The Gray Area Between 1st & 2nd Degree
Rise of social media, Internet’s omnipresence, fast and continuous sophistication of mobile devices… Even though we heard the old saying of “technology being such a life changer” so many times, it’s hard to deny that, in this day and age, this is truer than it’s ever been.
Trump’s victory at the last election serves as a great demonstration of that. Firstly, never has a president tweeted that much, despite his team’s repeated attempts to convince him to stop. Secondly, it’s becoming clearer and clearer that Moscow used hackers to trick the election. Finally, since Facebook has become a popular platform for publishing news stories, there were a lot of discussions (we took part) about the influence fake news (generally pro-Trump and anti-Clinton) might have had on the election result.
However, there is another principle – which has to do with technology, but also communication at large – that Trump’s ascension reveals: Poe’s law. Articulated by Nathan Poe during an online debate about Creationism, it can be summarized as such: on the Internet, it is very hard (perhaps impossible) to parody extremism without having at least some extremists believing that the parody is a serious expression of extremism (which they then support).
When that law is at work, it tends to create a lot of confusion. For instance, during the Name Our Ship initiative launched in Great Britain, how many British respondents were serious when they massively voted for the name “Boaty McBoatface”? How many saw their entry as a joke, an attempt at irony? When the Cincinnati zoo killed Harambe the gorilla after a child had fallen into its enclosure, how many of the memes that followed were actual expressions of grief? How many were just gags mocking the amount of media attention that the primate’s death received? When a very epic video (literally edited like a video game trailer) glorifying Trump abundantly was released in the Internet arena, people asked: is it a flagrant parody? A sincere tribute? Many (including Trump) believed this last theory. Were they right? One can only guess.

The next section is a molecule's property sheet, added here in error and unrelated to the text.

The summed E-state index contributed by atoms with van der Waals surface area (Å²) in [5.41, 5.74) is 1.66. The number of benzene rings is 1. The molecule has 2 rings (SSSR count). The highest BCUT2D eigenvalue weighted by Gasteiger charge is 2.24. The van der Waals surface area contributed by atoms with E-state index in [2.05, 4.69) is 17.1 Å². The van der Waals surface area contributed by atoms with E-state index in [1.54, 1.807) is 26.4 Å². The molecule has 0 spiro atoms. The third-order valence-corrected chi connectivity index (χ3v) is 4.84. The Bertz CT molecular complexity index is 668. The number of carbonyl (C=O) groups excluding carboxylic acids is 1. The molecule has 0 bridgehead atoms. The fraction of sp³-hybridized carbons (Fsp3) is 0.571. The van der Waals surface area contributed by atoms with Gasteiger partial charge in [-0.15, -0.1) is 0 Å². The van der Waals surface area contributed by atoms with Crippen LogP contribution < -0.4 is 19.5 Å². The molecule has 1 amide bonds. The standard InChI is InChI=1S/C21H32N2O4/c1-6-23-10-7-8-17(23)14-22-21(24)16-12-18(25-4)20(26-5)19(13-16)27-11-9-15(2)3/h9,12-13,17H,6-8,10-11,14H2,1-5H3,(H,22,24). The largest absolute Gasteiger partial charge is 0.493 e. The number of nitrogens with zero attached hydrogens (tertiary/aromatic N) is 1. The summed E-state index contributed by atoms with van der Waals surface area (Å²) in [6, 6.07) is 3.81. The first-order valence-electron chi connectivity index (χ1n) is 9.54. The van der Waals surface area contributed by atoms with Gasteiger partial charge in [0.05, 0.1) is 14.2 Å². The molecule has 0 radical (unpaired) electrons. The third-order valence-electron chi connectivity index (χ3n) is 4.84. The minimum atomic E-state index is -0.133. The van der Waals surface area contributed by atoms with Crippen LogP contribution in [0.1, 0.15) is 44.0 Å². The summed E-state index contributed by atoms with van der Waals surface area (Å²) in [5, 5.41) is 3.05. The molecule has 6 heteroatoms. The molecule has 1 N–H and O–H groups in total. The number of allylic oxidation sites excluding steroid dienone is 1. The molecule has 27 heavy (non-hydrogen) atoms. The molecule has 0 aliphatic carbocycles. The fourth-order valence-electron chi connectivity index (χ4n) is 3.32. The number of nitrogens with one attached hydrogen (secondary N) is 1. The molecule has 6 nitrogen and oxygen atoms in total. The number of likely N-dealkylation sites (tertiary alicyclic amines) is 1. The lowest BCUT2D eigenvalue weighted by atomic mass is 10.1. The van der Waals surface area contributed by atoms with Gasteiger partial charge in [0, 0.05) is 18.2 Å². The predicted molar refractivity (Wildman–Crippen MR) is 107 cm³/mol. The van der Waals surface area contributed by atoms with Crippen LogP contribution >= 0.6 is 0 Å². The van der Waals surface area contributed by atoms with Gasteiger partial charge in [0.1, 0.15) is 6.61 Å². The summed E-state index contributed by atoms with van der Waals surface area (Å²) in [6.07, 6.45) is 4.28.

All of this to say that, when a given opinion is expressed through parody in a highly polarized debate, Internet users see what they understand, and they’re far from all perceiving the same thing. As a matter of fact, after the election, when the debate around fake news was in full swing, many people denounced this clear resemblance between news stories dubbed “legitimate” and satirical parodies. According to several observers, their similarity is that much more flagrant when both are displayed in social media such as Facebook with equal weight. These critics ask – and it’s a valid question – whether these pro-Trump fake news can actually be considered parodies (as their authors claim). Are they not deliberate, calculated, dangerous forms of propaganda?
Given the existence of Poe’s law, even the most exaggerated parody risks being interpreted as a serious article by an alt-right extremist. After all, do we not tend to read articles that reinforce our existing convictions? This fake information, this so-called joke will still be disseminated on the Internet and might very well end up in the hateful (and serious) speech on an American neo-Nazi.
In that light, it would be fair to say that it’s not really relevant to ask yourself whether a post is a parody or a legit opinion. An article that is created as a parody may have the same harmful effects as deliberate propaganda, since, at the core, there isn’t much of a difference between the two. Ask the staff of Washington’s very own Comet Ping Pong, a restaurant that a satirist – in a parody, of course – described as an accomplice in a child prostitution ring implicating Clinton and Obama. After this fake news story took viral proportions (#pizzagate), the pizza place received the visit of a man carrying an assault rifle, who opened fire. I bet they laughed a great deal at that funny joke that went around the Internet.
What do the authors of such writings have to say when they’re exposed to the potentially damaging effects of their creations? Robert Winland, one of them, describes his work by saying: “Now it has become what I consider a social experiment. An experiment to see how far the stories can go, how crazy they can get and still get people to share them.” As for Mike Horner, another self-proclaimed satirist, he says it’s just humour, nothing more than satirical comedy.